form of serfdom resulting from tribal warfare. It is only the precursor, not the medieval form of, medieval feudal serfdom.
Engels wrote that this primitive serfdom misled me and many
other people about servitude in the Middle Ages; one was much
inclined to base it simply on conquest, this made everything so neat
and easy. Here Engels implied that there was a difference between this kind of primitive feudal society and the medieval feudal
society. In another place, Engels regarded the German feudal system from the ninth to eleventh century as the continuation of old
Germanic slavery.44 Here, this old Germanic slavery refers to
the Germanic primitive slave system. Second, the existence of
slavery does not necessarily lead to slave society; nor does the existence of serfdom lead to feudal society. Wherever primitive communes disintegrated, there was an equal probability of producing
feudalism as well as slavery. However, a higher level of production
was required to form a feudal society than to create a slave society.
Therefore, from either the perspective of chronology or from the
historical experience of most countries in the world, slave society
always preceded feudal society.
The development of human history has its commonly shared
patterns. These patterns, however, are expressed in the form of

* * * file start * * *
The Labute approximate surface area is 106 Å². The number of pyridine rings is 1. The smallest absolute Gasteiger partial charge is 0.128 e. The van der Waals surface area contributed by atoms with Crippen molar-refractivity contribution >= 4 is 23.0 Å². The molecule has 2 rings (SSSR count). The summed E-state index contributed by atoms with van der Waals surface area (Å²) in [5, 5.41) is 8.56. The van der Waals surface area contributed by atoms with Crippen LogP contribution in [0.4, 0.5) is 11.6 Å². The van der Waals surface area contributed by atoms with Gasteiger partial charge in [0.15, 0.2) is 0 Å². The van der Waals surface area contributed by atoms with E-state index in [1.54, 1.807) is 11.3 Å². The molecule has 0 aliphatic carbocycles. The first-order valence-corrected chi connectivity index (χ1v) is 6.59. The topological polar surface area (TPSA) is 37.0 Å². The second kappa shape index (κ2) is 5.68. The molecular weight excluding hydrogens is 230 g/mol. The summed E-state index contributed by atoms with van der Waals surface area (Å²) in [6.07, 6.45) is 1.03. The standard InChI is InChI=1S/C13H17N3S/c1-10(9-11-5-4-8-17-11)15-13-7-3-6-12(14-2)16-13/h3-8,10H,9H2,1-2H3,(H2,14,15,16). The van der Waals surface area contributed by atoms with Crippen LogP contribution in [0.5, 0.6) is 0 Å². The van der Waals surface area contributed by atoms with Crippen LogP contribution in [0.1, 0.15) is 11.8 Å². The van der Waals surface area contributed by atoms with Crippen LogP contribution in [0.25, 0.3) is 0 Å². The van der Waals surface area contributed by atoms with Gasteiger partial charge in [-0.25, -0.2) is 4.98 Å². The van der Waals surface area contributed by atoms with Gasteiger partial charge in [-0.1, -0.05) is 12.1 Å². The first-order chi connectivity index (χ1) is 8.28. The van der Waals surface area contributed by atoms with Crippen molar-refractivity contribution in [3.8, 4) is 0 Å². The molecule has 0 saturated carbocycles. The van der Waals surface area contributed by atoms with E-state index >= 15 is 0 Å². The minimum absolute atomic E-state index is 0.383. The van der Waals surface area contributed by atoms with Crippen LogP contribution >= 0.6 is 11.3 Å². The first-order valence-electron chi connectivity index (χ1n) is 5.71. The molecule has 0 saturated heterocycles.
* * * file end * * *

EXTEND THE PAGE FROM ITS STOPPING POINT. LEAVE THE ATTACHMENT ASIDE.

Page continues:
diversified historical development of individual nations and nationalities. Marxism has guided us to see the way to an all-embracing
and comprehensive study of the process of the rise, development,
and decline of socioeconomic s y s t e r n ~ . It~ will
~ enable us to find
common patterns in the complexities of historical development. It
is our duty to use Marxist theory as our guide in our search for patterns and diversity of historical development.
Notes
1. Selected Works of Mam and Engels (Chinese ed., hereafter abbreviated as
Selected Works),1251.
2. Complete Works of Mam and Engels (Chinese ed., hereafter abbreviated as

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CHINESE U W AND GOVEWMENT

Complete Works),3:Z.
3. Complete Work,46:part 1, p. 4%.
4. Selected Wotks,
283.
5. Complete Works,46,part 1, p. 493.
6. Ibid., 20:66fM9.
7. Ibid., vol. 23, Preface to the Third Edition of Capital, p. 390.
8. Selected Work,19432,448,450.
9. Ibid., 4172.
10. Complete Works,36:112
11. Selected Wmks,4258-59.
12. Complete Works,25890-91.
13. Complete Works ofLenin, 13:255.
14. Umberto Melotti, Manc and the Third World,Chinese trans. (Commercial
Press, 1981) [English edition,Atlantic Highlands, N.J.: Humanities Press, 19721.
15. Jine, In S e m h ofAncient Rim&: The Study of IT
16. Mencius-King Tengwen.
17. Complete Works,46: part 1, p. 481.
18. Ibid, p. 473.
19. Ibid.
20. Selected Works,264.
21. Complete Works,46:part 1, p. 472.
22. Ibid., 19449.
23. Zwzhuun, Henggong Year 3 [The author has made a mistake about the
year: it should be Henggong Year 21.
24. Ibid., Xianggong Year 14.
25. Melotti, Manc and the Third World.
26. Three Kingdoms: The Book of Wei-Biography of Sima Lang.
27. Complete Works,20581.
28. Selected Works,3220.
29. Complete Works,25891.
30. Xunyu, The Book of Hun, vol. 8.
31. The Works of Luruangong, vol. 22.
32. Complete Worksof Lenin, 1:120.
33. Selected Worksof Lenin, 4690.
34. Selected Works,2208.
35. Ibid., 4:213.
36. Complete Works,25:940.
37. Selected Works,4212-13.
38. Ibid., 1:212.
39. Complete Works,25:892.
40. Ibid., 23204.
41. Ibid., 2444.
42. Ibid., 46:part 1, pp. 49&91.
43. Ibid., 35:131.
44. Ibid., p. 125.
45. Complete Works of Lenin, 21~38.